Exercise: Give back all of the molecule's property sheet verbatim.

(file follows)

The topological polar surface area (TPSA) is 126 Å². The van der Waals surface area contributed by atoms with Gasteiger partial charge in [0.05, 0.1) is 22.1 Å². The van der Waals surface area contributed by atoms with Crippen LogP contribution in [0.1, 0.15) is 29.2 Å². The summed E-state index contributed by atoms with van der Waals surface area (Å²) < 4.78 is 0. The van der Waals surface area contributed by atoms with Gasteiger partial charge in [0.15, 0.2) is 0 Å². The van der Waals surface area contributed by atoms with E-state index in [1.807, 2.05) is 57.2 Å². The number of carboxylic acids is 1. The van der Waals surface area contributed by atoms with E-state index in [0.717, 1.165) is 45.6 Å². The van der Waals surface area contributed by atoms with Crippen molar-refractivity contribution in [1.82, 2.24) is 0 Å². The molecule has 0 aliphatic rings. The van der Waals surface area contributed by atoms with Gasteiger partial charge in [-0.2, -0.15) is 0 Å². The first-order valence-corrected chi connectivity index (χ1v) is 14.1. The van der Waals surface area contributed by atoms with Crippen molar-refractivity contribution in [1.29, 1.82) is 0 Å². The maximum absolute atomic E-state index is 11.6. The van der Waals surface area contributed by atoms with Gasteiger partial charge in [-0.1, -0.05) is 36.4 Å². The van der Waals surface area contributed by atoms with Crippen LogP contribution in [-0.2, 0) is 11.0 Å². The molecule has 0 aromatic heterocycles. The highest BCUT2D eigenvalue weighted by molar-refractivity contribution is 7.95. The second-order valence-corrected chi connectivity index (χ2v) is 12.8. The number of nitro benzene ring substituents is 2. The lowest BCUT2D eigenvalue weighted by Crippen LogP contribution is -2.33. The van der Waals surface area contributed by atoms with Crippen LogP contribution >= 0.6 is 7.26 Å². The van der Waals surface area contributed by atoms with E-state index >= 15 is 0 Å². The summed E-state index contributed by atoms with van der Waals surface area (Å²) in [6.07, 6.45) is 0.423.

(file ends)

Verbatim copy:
The topological polar surface area (TPSA) is 126 Å². The van der Waals surface area contributed by atoms with Gasteiger partial charge in [0.05, 0.1) is 22.1 Å². The van der Waals surface area contributed by atoms with Crippen LogP contribution in [0.1, 0.15) is 29.2 Å². The summed E-state index contributed by atoms with van der Waals surface area (Å²) < 4.78 is 0. The van der Waals surface area contributed by atoms with Gasteiger partial charge in [0.15, 0.2) is 0 Å². The van der Waals surface area contributed by atoms with E-state index in [1.807, 2.05) is 57.2 Å². The number of carboxylic acids is 1. The van der Waals surface area contributed by atoms with E-state index in [0.717, 1.165) is 45.6 Å². The van der Waals surface area contributed by atoms with Crippen molar-refractivity contribution in [1.82, 2.24) is 0 Å². The molecule has 0 aliphatic rings. The van der Waals surface area contributed by atoms with Gasteiger partial charge in [-0.2, -0.15) is 0 Å². The first-order valence-corrected chi connectivity index (χ1v) is 14.1. The van der Waals surface area contributed by atoms with Crippen molar-refractivity contribution in [1.29, 1.82) is 0 Å². The maximum absolute atomic E-state index is 11.6. The van der Waals surface area contributed by atoms with Gasteiger partial charge in [-0.1, -0.05) is 36.4 Å². The van der Waals surface area contributed by atoms with Crippen LogP contribution in [-0.2, 0) is 11.0 Å². The molecule has 0 aromatic heterocycles. The highest BCUT2D eigenvalue weighted by molar-refractivity contribution is 7.95. The second-order valence-corrected chi connectivity index (χ2v) is 12.8. The number of nitro benzene ring substituents is 2. The lowest BCUT2D eigenvalue weighted by Crippen LogP contribution is -2.33. The van der Waals surface area contributed by atoms with Crippen LogP contribution >= 0.6 is 7.26 Å². The van der Waals surface area contributed by atoms with E-state index >= 15 is 0 Å². The summed E-state index contributed by atoms with van der Waals surface area (Å²) in [6.07, 6.45) is 0.423.